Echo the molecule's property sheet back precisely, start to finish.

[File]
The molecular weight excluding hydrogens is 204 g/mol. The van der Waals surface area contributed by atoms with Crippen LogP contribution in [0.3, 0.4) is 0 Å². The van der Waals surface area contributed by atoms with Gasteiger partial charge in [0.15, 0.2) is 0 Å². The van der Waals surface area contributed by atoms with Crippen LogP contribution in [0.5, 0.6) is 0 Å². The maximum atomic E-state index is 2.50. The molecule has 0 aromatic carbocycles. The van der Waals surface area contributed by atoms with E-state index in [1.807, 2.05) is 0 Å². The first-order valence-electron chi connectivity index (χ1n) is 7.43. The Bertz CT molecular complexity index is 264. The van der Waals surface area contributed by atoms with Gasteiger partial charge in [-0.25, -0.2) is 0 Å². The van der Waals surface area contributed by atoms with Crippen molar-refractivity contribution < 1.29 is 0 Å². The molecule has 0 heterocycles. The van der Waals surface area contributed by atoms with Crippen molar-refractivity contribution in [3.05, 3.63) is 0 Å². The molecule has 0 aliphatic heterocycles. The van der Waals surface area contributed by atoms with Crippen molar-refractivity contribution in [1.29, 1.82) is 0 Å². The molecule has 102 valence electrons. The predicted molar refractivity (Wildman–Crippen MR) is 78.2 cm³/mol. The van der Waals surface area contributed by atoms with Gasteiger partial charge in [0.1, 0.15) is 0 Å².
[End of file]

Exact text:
The molecular weight excluding hydrogens is 204 g/mol. The van der Waals surface area contributed by atoms with Crippen LogP contribution in [0.3, 0.4) is 0 Å². The van der Waals surface area contributed by atoms with Gasteiger partial charge in [0.15, 0.2) is 0 Å². The van der Waals surface area contributed by atoms with Crippen LogP contribution in [0.5, 0.6) is 0 Å². The maximum atomic E-state index is 2.50. The molecule has 0 aromatic carbocycles. The van der Waals surface area contributed by atoms with E-state index in [1.807, 2.05) is 0 Å². The first-order valence-electron chi connectivity index (χ1n) is 7.43. The Bertz CT molecular complexity index is 264. The van der Waals surface area contributed by atoms with Gasteiger partial charge in [-0.25, -0.2) is 0 Å². The van der Waals surface area contributed by atoms with Crippen molar-refractivity contribution < 1.29 is 0 Å². The molecule has 0 heterocycles. The van der Waals surface area contributed by atoms with Crippen molar-refractivity contribution in [3.05, 3.63) is 0 Å². The molecule has 0 aliphatic heterocycles. The van der Waals surface area contributed by atoms with Crippen molar-refractivity contribution in [1.29, 1.82) is 0 Å². The molecule has 102 valence electrons. The predicted molar refractivity (Wildman–Crippen MR) is 78.2 cm³/mol. The van der Waals surface area contributed by atoms with Gasteiger partial charge in [0.1, 0.15) is 0 Å².